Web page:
• Shoes and sleeping bag/pad - you're going to spend 99% of your day in one of them so buy the best you can afford. When you say that you're out of shape, I don't know if that means you're overweight or just don't have the cardio endurance that you once did. But here's the good news: if you are overweight and looking to shed pounds, you can still spend on quality shoes and sleep system and not have to worry that, as you lose weight, the shoes or sleeping bag won't fit. That was a real problem for me with clothes, but not my bag or foot size. So, since you will spend all of your time in your shoes or your bag, buy the best you can afford.
  • Clothing - here's where things can change rapidly as you get back into shape. So if this is the same for you, there are a lot of decent budget options for things like base layers, coats, etc. And I discovered that those budget-based companies cater to a much wider range of people so finding clothes that fit me was a lot easier. Sure, they're cheaper and will last one season but by the end of a season, you're likely a different size and need new clothes anyway (for example, in the past 18 months I've gone from a size 44 waist to a size 34). Just avoid cotton but look for sales and you can outfit yourself pretty cheaply. I bought a Columbia fleece mid-layer that was the previous season's for $17. One of the freedoms that comes with not being in my 20s or 30s is that NO ONE expects me to be fashionable LOL. That has made it a lot easier to find low-cost yet decent clothing.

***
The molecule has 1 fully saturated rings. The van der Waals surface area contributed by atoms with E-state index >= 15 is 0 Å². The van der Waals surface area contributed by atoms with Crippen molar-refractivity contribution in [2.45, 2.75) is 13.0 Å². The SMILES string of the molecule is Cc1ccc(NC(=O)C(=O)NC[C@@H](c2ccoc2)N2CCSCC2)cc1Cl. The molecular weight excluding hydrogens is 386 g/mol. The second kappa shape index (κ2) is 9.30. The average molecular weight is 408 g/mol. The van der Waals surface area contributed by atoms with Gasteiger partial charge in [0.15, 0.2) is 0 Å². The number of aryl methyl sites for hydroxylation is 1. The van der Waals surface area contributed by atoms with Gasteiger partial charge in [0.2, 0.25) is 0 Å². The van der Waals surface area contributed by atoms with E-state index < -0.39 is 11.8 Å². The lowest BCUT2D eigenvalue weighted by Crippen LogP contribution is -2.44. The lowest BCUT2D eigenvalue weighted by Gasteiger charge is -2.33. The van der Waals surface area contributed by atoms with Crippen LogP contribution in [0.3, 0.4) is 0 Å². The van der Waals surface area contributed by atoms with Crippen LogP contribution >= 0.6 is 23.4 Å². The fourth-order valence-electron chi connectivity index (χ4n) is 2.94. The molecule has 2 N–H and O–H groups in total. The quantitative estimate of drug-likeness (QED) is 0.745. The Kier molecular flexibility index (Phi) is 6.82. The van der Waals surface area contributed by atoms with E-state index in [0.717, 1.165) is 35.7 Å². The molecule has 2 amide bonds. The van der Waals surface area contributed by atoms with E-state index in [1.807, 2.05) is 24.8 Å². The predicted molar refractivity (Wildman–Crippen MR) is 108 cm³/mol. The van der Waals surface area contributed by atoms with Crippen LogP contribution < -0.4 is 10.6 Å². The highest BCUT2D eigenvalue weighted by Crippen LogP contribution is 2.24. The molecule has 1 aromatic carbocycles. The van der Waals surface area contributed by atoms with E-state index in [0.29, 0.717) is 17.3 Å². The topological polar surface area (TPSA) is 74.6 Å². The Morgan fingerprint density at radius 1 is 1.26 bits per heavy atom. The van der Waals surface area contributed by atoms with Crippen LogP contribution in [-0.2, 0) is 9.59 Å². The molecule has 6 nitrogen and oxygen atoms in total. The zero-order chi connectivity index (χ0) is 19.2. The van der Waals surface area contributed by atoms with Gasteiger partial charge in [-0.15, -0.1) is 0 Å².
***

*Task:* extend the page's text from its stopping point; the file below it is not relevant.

• Take advantage of REI's outfitting advice and book a time with a virtual (or in=store) associate who can assist you in getting the right gear. 
  • Finally, depending on where you live, see if there is a backpacking Meetup group near you. The groups are free to join and the one I engage with here in Chicago has an active monthly meeting (virtual) and (assuming we can) will have backpacking trips starting in 2021 again. In fact, they meet at the REI in Chicago for their monthly meetings (when we're not in a pandemic).

Nice to know I am not the only older guy who is getting back into the sport. Lots of "well-experienced" backpackers here but not as many new-but-old ones like us  🙂

  • Finally, 
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“Between every two pine trees there is a door leading to a new way of life.” (John Muir)
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@Son-Of-Thunder Ah look at this as a great opportunity.  Gear improvements over the years include reduced weight, functionality and in some cases a lot more personalization.  Just remember if your getting a new pack as well to get that last.  it'll ensure your upgrades/updates will fit properly.  Also, I'm a true believer in having a fitting at REI.  I would not have gotten the right size pack if I had not gone in and done a personal fitting.  They fit other items as well and it'll give you an opportunity to see what gear is currently for sale in large store environments.  you dont have to buy and you'll know if it really fits. 🙂 Welcome back to trail